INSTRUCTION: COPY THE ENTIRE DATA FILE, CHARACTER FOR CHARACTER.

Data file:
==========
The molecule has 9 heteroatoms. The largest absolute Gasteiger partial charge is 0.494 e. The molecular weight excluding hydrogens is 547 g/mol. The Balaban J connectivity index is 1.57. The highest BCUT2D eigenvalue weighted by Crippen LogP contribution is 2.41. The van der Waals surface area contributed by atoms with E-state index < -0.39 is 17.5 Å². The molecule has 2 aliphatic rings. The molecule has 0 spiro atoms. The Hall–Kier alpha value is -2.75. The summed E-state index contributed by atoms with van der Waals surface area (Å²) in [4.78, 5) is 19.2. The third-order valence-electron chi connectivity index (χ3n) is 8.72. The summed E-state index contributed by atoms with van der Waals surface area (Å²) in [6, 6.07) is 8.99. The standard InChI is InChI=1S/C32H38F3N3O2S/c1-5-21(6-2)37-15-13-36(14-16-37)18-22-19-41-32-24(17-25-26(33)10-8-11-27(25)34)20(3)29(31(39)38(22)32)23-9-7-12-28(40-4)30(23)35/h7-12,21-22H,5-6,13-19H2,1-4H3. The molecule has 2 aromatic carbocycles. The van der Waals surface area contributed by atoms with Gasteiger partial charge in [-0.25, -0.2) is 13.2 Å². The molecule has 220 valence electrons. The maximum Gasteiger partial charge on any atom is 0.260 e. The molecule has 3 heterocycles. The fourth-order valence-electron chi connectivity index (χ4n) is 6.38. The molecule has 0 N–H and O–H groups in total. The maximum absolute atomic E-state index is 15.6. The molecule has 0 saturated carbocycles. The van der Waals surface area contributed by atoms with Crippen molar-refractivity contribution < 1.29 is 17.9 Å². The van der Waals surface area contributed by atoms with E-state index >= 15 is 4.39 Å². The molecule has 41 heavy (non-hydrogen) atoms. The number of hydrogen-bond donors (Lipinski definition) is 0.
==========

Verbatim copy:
The molecule has 9 heteroatoms. The largest absolute Gasteiger partial charge is 0.494 e. The molecular weight excluding hydrogens is 547 g/mol. The Balaban J connectivity index is 1.57. The highest BCUT2D eigenvalue weighted by Crippen LogP contribution is 2.41. The van der Waals surface area contributed by atoms with E-state index < -0.39 is 17.5 Å². The molecule has 2 aliphatic rings. The molecule has 0 spiro atoms. The Hall–Kier alpha value is -2.75. The summed E-state index contributed by atoms with van der Waals surface area (Å²) in [4.78, 5) is 19.2. The third-order valence-electron chi connectivity index (χ3n) is 8.72. The summed E-state index contributed by atoms with van der Waals surface area (Å²) in [6, 6.07) is 8.99. The standard InChI is InChI=1S/C32H38F3N3O2S/c1-5-21(6-2)37-15-13-36(14-16-37)18-22-19-41-32-24(17-25-26(33)10-8-11-27(25)34)20(3)29(31(39)38(22)32)23-9-7-12-28(40-4)30(23)35/h7-12,21-22H,5-6,13-19H2,1-4H3. The molecule has 2 aromatic carbocycles. The van der Waals surface area contributed by atoms with Gasteiger partial charge in [-0.25, -0.2) is 13.2 Å². The molecule has 220 valence electrons. The maximum Gasteiger partial charge on any atom is 0.260 e. The molecule has 3 heterocycles. The fourth-order valence-electron chi connectivity index (χ4n) is 6.38. The molecule has 0 N–H and O–H groups in total. The maximum absolute atomic E-state index is 15.6. The molecule has 0 saturated carbocycles. The van der Waals surface area contributed by atoms with Crippen molar-refractivity contribution < 1.29 is 17.9 Å². The van der Waals surface area contributed by atoms with E-state index >= 15 is 4.39 Å². The molecule has 41 heavy (non-hydrogen) atoms. The number of hydrogen-bond donors (Lipinski definition) is 0.